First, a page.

All About Yogurt
Yogurt has been produced for at least 4,000 years. Legend says that an angel taught Abraham how to make yogurt.
Yogurt is a cultured milk product, made by adding certain "good" bacteria to milk, skim milk, and/or cream. It wasn't always easy to come by. Making your own was a lengthy, complicated process.
Today, yogurt is available at stores and supermarkets as well as health food stores all across America.
Following are some tips on reading the labels on yogurt cartons.
- Contains active yogurt cultures means that the bacterial cultures are still present in the yogurt because it has not been heat-treated. Check to see that they are not stabilized with starch or gelatin. U.S. Government regulations require a minimum of two cultures, but some yogurts have as many as five distinct cultures.
- Whole milk yogurt must contain 3.25-percent to 4-percent butterfat, the same as whole milk.
- Low fat yogurt contains the same amount of butterfat as the low fat milks from which they are made. This amount can be between 0.5-percent to 2-percent butterfat.
- Nonfat yogurt or fat-free yogurt must contain less than 0.5-percent butterfat. If the label also says "lite" or "light," it may indicate that the yogurt has been sweetened with aspartame rather than a natural sweetener.
- Made with active cultures means that the yogurt was probably heat-treated, thereby killing the active cultures that produced it.
- "Certified organic" yogurt has been made from milk produced by cows raised under strict organic standards, including an organic diet, no routine treatments with antibiotics or growth hormones, and a healthy growth environment.
- Sundae-style yogurt has fruit at the bottom of the container, topped with plain or flavored yogurt.
- Blended yogurt, also called Swiss pudding or custard style yogurt contains pureed fruit or other flavoring ingredients, and a starch or gelatin to give the mixture body.
In the 1970's, few Americans had ever tasted yogurt. Today the average US. consumer eats about five pounds of yogurt per person in a given year. Europeans are eating twice that amount Yogurt is thought to improve our immune system defenses, reducing the risk of colon and breast cancer. There is no doubt that yogurt is a good source of calcium. Plain yogurt has 400mg per-cup more than a cup of skim milk. Yogurt is also rich in protein (8g per cup) and contains as much potassium as a banana, as well as riboflavin (vitamin B2), phosphorus, and magnesium.
Cooking With Yogurt
When cooking with yogurt, the sweeter flavor of plain low fat yogurt is your best bet because nonfat yogurt has a thin, slightly sour taste. As with other high-protein, high-acid foods, spare the heat. Use low cooking temperatures and short heating periods for best results. Whenever possible, add the yogurt at the end of the cooking period, just in time to let the yogurt mixture come up to serving temperature. If the yogurt is added at the start of the cooking period, you can avoid separation or curdling by stirring a stabilizing mixture of flour or cornstarch blended with a little water into the yogurt.
To keep a thick consistency, it helps to not stir yogurt into other ingredients-instead, fold the yogurt into the mixture. When substituting buttermilk with yogurt, thin the yogurt with a little water or milk to the right consistency. When using yogurt for baking, add 1/2-teaspoon baking soda for each cup of yogurt used.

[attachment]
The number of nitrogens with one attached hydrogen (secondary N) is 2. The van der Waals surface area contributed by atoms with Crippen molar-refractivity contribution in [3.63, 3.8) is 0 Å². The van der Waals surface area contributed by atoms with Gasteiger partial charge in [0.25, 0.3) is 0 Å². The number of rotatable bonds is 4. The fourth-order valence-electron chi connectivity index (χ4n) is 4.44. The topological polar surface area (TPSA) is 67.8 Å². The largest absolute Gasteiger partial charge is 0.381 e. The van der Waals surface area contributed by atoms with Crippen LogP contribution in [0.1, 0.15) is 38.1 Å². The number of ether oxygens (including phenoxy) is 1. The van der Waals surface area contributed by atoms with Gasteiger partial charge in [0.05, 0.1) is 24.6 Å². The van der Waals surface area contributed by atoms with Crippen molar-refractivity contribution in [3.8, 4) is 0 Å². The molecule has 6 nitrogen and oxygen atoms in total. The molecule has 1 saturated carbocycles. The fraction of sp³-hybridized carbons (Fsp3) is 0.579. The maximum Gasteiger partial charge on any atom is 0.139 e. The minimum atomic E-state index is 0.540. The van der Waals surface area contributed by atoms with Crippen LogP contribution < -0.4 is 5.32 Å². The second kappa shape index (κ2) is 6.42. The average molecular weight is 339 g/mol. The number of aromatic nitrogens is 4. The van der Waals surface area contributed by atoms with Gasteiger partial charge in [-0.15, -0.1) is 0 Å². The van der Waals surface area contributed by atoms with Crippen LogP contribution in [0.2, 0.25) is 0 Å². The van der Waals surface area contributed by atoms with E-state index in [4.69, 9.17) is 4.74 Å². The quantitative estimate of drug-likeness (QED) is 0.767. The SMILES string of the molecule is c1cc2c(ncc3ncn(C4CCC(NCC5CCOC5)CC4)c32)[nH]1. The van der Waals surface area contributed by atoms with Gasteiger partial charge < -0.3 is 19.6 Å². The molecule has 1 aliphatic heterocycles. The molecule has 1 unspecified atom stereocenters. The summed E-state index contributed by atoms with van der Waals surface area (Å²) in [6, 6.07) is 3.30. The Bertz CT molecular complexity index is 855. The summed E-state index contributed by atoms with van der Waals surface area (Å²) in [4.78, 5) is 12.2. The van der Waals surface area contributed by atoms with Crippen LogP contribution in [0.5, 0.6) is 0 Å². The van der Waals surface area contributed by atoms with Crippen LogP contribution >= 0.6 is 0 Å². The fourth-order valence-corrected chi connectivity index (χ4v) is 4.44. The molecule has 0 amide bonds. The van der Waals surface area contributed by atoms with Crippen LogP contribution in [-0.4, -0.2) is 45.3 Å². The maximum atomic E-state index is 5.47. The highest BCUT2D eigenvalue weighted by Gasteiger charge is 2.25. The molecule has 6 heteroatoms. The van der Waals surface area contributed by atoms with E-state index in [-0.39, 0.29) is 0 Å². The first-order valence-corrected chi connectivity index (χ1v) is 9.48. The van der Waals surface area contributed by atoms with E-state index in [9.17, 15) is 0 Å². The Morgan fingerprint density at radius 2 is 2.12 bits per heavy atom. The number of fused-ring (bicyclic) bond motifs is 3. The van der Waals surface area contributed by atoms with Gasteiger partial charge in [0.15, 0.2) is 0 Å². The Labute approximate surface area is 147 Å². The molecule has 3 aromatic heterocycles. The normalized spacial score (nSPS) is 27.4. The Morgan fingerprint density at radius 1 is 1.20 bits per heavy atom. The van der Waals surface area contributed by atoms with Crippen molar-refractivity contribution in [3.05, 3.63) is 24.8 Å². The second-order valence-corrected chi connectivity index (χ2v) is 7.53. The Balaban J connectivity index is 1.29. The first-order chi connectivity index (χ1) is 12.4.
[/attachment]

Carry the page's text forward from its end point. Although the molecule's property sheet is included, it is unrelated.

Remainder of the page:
Use plain low fat yogurt as a substitute for sour cream; you'll save 280 calories per cup. Yogurt can also be used as a partial substitute for mayonnaise (use 50-percent yogurt, 50-percent mayonnaise).
Yogurt becomes sharper with age. Stored at a refrigerator temperature of 35 to 45-degrees, yogurt will keep fresh for up to two weeks. The fresher when used, the better the flavor and consistency.
Greek yogurt has a thick, creamy texture and a nice, tangy taste. But when it comes to yogurt, there are plenty more reasons you'll want to "go Greek". It's rich in calcium and good for your bones. In fact, one serving supplies nearly one-fourth of a person's daily calcium needs, and the fat free variety is packed with twice as much protein as regular yogurt. Fat free Greek yogurt is also high in Probiotics, cultures that can help ease irritable bowel syndrome, a condition that affects mostly women. And even though the evidence is inconclusive, some experts say probiotics help boost immunity - a plus during the flu season. Have at least three servings of dairy a day: Fat free Greek yogurt is a good choice. It's a healthy swap for high-fat sour cream.
Yogurt and Lactose Intolerance
Yogurt with "live active cultures" is well tolerated by the majority of lactase-deficient individuals, even though yogurt's lactose content can vary widely. Because very high or low temperatures inactivate the bacteria, pasteurized yogurt and frozen yogurt are less likely than fresh yogurt to improve lactose digestion. Lactose digestion and tolerance are similar for frozen yogurt and ice cream but may be tolerated by lactose-intolerant individuals. Pasteurized yogurt, cultured buttermilk, and sweet acidophilus milk are tolerated at least as well as regular milk.
Note: Lactase in yogurt does not improve the digestion of lactose in other milk and milk products consumed at the same time as yogurt.
Tips for Buying Yogurt
- Check labels for "live and active cultures".
- Buy plain low-fat yogurt and add your own fruit. This saves money and calories.
- Try kefir, a fermented "milkshake" with the same expected benefits as yogurt.